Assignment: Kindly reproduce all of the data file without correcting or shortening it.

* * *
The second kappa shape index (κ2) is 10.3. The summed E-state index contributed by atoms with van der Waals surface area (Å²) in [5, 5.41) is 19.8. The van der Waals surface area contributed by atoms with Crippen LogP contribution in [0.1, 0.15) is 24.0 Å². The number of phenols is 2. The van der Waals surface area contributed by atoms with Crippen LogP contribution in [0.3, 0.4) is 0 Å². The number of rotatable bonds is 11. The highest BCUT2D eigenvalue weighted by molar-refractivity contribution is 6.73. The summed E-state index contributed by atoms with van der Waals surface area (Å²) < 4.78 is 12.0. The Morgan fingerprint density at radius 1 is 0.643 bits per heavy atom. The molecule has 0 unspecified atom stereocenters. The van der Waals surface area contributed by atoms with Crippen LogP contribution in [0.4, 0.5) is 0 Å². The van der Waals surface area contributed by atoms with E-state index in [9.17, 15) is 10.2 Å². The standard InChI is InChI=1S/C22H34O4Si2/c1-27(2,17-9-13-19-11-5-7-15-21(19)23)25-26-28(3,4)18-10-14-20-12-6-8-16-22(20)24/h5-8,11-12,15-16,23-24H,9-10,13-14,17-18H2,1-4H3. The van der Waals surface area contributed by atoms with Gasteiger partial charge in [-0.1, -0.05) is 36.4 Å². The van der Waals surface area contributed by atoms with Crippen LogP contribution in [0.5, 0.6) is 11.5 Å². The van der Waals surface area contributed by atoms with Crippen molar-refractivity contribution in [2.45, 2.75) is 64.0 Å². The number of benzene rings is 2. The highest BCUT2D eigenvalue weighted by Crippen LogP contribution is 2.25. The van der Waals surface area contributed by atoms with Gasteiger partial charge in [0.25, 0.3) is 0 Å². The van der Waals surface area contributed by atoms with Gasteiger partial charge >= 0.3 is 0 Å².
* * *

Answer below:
The second kappa shape index (κ2) is 10.3. The summed E-state index contributed by atoms with van der Waals surface area (Å²) in [5, 5.41) is 19.8. The van der Waals surface area contributed by atoms with Crippen LogP contribution in [0.1, 0.15) is 24.0 Å². The number of phenols is 2. The van der Waals surface area contributed by atoms with Crippen LogP contribution in [0.3, 0.4) is 0 Å². The number of rotatable bonds is 11. The highest BCUT2D eigenvalue weighted by molar-refractivity contribution is 6.73. The summed E-state index contributed by atoms with van der Waals surface area (Å²) < 4.78 is 12.0. The Morgan fingerprint density at radius 1 is 0.643 bits per heavy atom. The molecule has 0 unspecified atom stereocenters. The van der Waals surface area contributed by atoms with Crippen LogP contribution in [0.4, 0.5) is 0 Å². The van der Waals surface area contributed by atoms with E-state index in [9.17, 15) is 10.2 Å². The standard InChI is InChI=1S/C22H34O4Si2/c1-27(2,17-9-13-19-11-5-7-15-21(19)23)25-26-28(3,4)18-10-14-20-12-6-8-16-22(20)24/h5-8,11-12,15-16,23-24H,9-10,13-14,17-18H2,1-4H3. The van der Waals surface area contributed by atoms with Gasteiger partial charge in [-0.1, -0.05) is 36.4 Å². The van der Waals surface area contributed by atoms with Crippen LogP contribution in [0.5, 0.6) is 11.5 Å². The van der Waals surface area contributed by atoms with Crippen molar-refractivity contribution in [2.45, 2.75) is 64.0 Å². The number of benzene rings is 2. The highest BCUT2D eigenvalue weighted by Crippen LogP contribution is 2.25. The van der Waals surface area contributed by atoms with Gasteiger partial charge in [0.25, 0.3) is 0 Å². The van der Waals surface area contributed by atoms with Gasteiger partial charge >= 0.3 is 0 Å².